For sexual orientation – where only 2.5% of the NHS Trust patients have completed data – there is almost certainly systematic reasons why this data is so infrequently recorded.

infographic examining potential sources of biases in demographic data around sexual orientation

The diagram above shows putative reasons why the representation of LGBTQ+ people in the census may differ from the NHS Trust data we examined. We note that these are speculative – we don’t have data to support e.g. that most people from the LGBTQ+ community are in fact treated in primary care, that they are obtaining support from within self-organised community services or that LGBTQ+ people are not help seeking. In the diagram above, we indicate three related mechanisms within secondary care that may explain missingness in the NHS Trust data:

  1. Healthcare providers may not be asking or recording data around sexual orientation (contributing to missing data)
  2. Healthcare providers may be making assumptions and entering/coding data around sexual orientation without asking people (for example, assuming a default heterosexual orientation unless they are told otherwise by the individual – contributing to inaccurate data)
  3. Patients may be choosing not to disclose their sexual orientation, for example, if they worry that healthcare providers might inappropriately attribute their healthcare needs to being a function of their sexual orientation (so-called “overshadowing”, which contributes to missing data because of barriers to disclosure)

On the first and second points, whether healthcare providers should routinely ask people about their sexual orientation and gender identity remains a contentious issue – for example, Ma and Dixon (2018) highlight a range of issues including that staff are generally poorly trained to navigate discussions around sexual orientation and the risks of an untargeted “ask everyone” approach.

As an example of the third point, Durso and Meyer (2013) conducted a 1 year study of 396 lesbian, gay and bisexual people in New York City to understand what factors modify disclosure of sexual orientation to healthcare providers. Their findings were that people who identify as bisexual were less likely than gay or lesbian people to disclose their orientation to healthcare providers, with age, education, immigration status and degree of community connectednes being additional explanatory factors.


We can see that there are biases in the NHS data examined and we can speculate on what might be driving these. Here’s what we are proposing to advance on what we’ve found:

  1. We will scale up auditing of our curated data (from all participating sites) to ensure we have a “living” description of data biases that can be used for developing chronosig
  2. With industry and academic partners, we are organising a Delphi study to help contribute to a consensus to improve data collection and re-use for LGBTQ+ people in the context of clinical decisions support (i.e. the kinds of use-cases found in the chronosig project) – a protocol paper describing this will be delivered shortly.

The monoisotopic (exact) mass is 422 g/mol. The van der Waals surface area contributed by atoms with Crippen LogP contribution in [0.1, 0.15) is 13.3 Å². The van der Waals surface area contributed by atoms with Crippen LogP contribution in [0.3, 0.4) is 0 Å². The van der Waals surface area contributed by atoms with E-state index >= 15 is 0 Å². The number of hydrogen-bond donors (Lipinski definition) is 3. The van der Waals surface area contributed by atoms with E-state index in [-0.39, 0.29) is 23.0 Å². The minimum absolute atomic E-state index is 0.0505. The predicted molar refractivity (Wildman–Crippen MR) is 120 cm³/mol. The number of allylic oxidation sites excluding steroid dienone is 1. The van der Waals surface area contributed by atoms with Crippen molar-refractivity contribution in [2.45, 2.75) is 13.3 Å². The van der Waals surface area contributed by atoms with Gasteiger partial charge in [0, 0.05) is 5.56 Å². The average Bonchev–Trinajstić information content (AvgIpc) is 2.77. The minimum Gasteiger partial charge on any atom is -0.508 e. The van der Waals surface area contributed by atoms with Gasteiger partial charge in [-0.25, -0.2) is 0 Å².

3. We have organised a virtual workshop Empowering Communities: A Participatory Approach to AI for Mental Health (PAI4MH)" at the NeurIPS 2022 conference (to take place on the 9th December 2022) to bring together stakeholders, scientists, engineers and clinicians to discuss how we can engage participatory design (alongside the more familiar patient and public involvement initiatives in healthcare) to produce safe and equitable technology to benefit communities.


Johnson, K., Faulkner, P., Jones, H., & Welsh, E. (2007). Understanding Suicidal Distress and Promoting Survival in Lesbian, Gay, Bisexual and Transgender (LGBT) Communities. MindOut. https://mindout.org.uk/wp-content/uploads/2012/06/Suicidal_Distress_and_Survival_full.pdf

Ruberg, B., & Ruelos, S. (2020). Data for queer lives: How LGBTQ gender and sexuality identities challenge norms of demographics. Big Data & Society, 7(1), 2053951720933286.

Durso, L. E., & Meyer, I. H. (2013). Patterns and predictors of disclosure of sexual orientation to healthcare providers among lesbians, gay men, and bisexuals. Sexuality Research and Social Policy, 10(1), 35-42.

Ma, R., & Dixon, M. (2018). Should all patients be asked about their sexual orientation?. BMJ 2018; 360 doi: https://doi.org/10.1136/bmj.k52 (Published 17 January 2018)

Bewley, S., McCartney, M., Meads, C., & Rogers, A. (2021). Sex, gender, and medical data. BMJ, n735. https://doi.org/10.1136/bmj.n735

Grasso, C., Goldhammer, H., Thompson, J., & Keuroghlian, A. S. (2021). Optimizing gender-affirming medical care through anatomical inventories, clinical decision support, and population health management in electronic health record systems. Journal of the American Medical Informatics Association, 28(11), 2531–2535. https://doi.org/10.1093/jamia/ocab080

Dan W Joyce
Dan W Joyce
Clinical Research Fellow

My research explores how computational methods can be used to improve personalisation of care for patients with mental illness

Andrey Kormilitzin
Andrey Kormilitzin
Senior Researcher

My research is centred around translating advances in mathematics, statistical machine learning and deep learning to address challenges involved in learning, inference and ethical decision making using complex biomedical and health data.

Julia Hamer-Hunt
Julia Hamer-Hunt
Patient and Public Involvement Lead

I work within the Department of Psychiatry and the Oxford Health Biomedical Research Centre to promote patient and public involvement and engagement (PPI/E) in research.